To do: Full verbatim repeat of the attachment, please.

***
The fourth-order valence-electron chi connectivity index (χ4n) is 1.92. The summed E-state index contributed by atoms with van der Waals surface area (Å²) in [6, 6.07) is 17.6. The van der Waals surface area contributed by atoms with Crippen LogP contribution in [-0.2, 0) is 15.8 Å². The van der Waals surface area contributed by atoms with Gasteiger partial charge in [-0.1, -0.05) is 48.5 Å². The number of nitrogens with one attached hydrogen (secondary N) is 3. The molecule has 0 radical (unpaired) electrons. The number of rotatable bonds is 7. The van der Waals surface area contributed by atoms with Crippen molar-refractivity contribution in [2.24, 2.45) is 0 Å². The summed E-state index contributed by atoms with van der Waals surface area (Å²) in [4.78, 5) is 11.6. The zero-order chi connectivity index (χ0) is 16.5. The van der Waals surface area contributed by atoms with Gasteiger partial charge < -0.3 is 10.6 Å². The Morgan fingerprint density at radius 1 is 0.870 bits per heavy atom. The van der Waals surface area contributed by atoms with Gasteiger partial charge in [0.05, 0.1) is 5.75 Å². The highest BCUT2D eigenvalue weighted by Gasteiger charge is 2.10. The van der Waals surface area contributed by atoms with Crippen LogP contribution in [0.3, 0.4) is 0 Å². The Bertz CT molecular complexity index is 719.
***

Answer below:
The fourth-order valence-electron chi connectivity index (χ4n) is 1.92. The summed E-state index contributed by atoms with van der Waals surface area (Å²) in [6, 6.07) is 17.6. The van der Waals surface area contributed by atoms with Crippen LogP contribution in [-0.2, 0) is 15.8 Å². The van der Waals surface area contributed by atoms with Gasteiger partial charge in [-0.1, -0.05) is 48.5 Å². The number of nitrogens with one attached hydrogen (secondary N) is 3. The molecule has 0 radical (unpaired) electrons. The number of rotatable bonds is 7. The van der Waals surface area contributed by atoms with Crippen molar-refractivity contribution in [2.24, 2.45) is 0 Å². The summed E-state index contributed by atoms with van der Waals surface area (Å²) in [4.78, 5) is 11.6. The zero-order chi connectivity index (χ0) is 16.5. The van der Waals surface area contributed by atoms with Gasteiger partial charge < -0.3 is 10.6 Å². The Morgan fingerprint density at radius 1 is 0.870 bits per heavy atom. The van der Waals surface area contributed by atoms with Gasteiger partial charge in [0.05, 0.1) is 5.75 Å². The highest BCUT2D eigenvalue weighted by Gasteiger charge is 2.10. The van der Waals surface area contributed by atoms with Crippen LogP contribution in [0.3, 0.4) is 0 Å². The Bertz CT molecular complexity index is 719.